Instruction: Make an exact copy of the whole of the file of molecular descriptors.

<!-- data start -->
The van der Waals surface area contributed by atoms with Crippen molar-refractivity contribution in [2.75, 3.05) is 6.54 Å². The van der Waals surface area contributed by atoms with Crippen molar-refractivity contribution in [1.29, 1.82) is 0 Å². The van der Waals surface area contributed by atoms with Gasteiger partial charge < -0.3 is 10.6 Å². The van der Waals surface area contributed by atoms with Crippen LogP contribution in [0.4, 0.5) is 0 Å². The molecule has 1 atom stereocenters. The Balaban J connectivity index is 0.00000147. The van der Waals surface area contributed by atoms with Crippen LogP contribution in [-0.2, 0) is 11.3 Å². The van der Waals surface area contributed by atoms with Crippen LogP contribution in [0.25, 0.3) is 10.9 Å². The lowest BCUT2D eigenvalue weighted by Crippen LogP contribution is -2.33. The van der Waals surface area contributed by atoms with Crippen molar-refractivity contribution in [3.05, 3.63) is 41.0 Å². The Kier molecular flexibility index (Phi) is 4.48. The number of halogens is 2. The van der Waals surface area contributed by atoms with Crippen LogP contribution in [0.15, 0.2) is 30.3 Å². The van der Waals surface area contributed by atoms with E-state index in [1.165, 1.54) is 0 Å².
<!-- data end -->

The van der Waals surface area contributed by atoms with Crippen molar-refractivity contribution in [2.75, 3.05) is 6.54 Å². The van der Waals surface area contributed by atoms with Crippen molar-refractivity contribution in [1.29, 1.82) is 0 Å². The van der Waals surface area contributed by atoms with Gasteiger partial charge < -0.3 is 10.6 Å². The van der Waals surface area contributed by atoms with Crippen LogP contribution in [0.4, 0.5) is 0 Å². The molecule has 1 atom stereocenters. The Balaban J connectivity index is 0.00000147. The van der Waals surface area contributed by atoms with Crippen LogP contribution in [-0.2, 0) is 11.3 Å². The van der Waals surface area contributed by atoms with Crippen LogP contribution in [0.25, 0.3) is 10.9 Å². The lowest BCUT2D eigenvalue weighted by Crippen LogP contribution is -2.33. The van der Waals surface area contributed by atoms with Crippen molar-refractivity contribution in [3.05, 3.63) is 41.0 Å². The Kier molecular flexibility index (Phi) is 4.48. The number of halogens is 2. The van der Waals surface area contributed by atoms with Crippen LogP contribution in [0.15, 0.2) is 30.3 Å². The van der Waals surface area contributed by atoms with E-state index in [1.165, 1.54) is 0 Å².